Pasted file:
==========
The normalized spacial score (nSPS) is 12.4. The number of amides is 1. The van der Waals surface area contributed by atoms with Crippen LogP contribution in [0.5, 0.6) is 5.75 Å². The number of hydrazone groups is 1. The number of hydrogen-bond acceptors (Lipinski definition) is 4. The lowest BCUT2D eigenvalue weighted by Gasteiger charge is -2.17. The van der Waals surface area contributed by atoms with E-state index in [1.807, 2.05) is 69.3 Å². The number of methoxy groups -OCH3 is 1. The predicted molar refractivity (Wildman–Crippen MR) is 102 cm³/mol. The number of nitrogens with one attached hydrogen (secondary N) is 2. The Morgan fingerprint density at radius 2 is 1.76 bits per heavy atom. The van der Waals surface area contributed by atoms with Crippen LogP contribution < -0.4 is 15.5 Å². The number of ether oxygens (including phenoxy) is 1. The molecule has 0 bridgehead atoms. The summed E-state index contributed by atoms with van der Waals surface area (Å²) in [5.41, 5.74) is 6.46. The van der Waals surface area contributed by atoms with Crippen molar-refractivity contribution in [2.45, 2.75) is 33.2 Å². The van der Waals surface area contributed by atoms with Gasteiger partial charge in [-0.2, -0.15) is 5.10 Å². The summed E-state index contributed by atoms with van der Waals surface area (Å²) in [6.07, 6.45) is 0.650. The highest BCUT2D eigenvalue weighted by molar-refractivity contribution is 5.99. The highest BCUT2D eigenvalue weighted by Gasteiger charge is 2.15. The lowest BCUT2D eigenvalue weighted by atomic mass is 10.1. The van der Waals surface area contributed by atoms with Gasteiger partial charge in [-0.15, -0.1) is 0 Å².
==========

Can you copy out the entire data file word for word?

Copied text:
The normalized spacial score (nSPS) is 12.4. The number of amides is 1. The van der Waals surface area contributed by atoms with Crippen LogP contribution in [0.5, 0.6) is 5.75 Å². The number of hydrazone groups is 1. The number of hydrogen-bond acceptors (Lipinski definition) is 4. The lowest BCUT2D eigenvalue weighted by Gasteiger charge is -2.17. The van der Waals surface area contributed by atoms with E-state index in [1.807, 2.05) is 69.3 Å². The number of methoxy groups -OCH3 is 1. The predicted molar refractivity (Wildman–Crippen MR) is 102 cm³/mol. The number of nitrogens with one attached hydrogen (secondary N) is 2. The Morgan fingerprint density at radius 2 is 1.76 bits per heavy atom. The van der Waals surface area contributed by atoms with Crippen LogP contribution < -0.4 is 15.5 Å². The number of ether oxygens (including phenoxy) is 1. The molecule has 0 bridgehead atoms. The summed E-state index contributed by atoms with van der Waals surface area (Å²) in [5.41, 5.74) is 6.46. The van der Waals surface area contributed by atoms with Crippen molar-refractivity contribution in [2.45, 2.75) is 33.2 Å². The van der Waals surface area contributed by atoms with Gasteiger partial charge in [-0.2, -0.15) is 5.10 Å². The summed E-state index contributed by atoms with van der Waals surface area (Å²) in [6.07, 6.45) is 0.650. The highest BCUT2D eigenvalue weighted by molar-refractivity contribution is 5.99. The highest BCUT2D eigenvalue weighted by Gasteiger charge is 2.15. The lowest BCUT2D eigenvalue weighted by atomic mass is 10.1. The van der Waals surface area contributed by atoms with Gasteiger partial charge in [-0.15, -0.1) is 0 Å².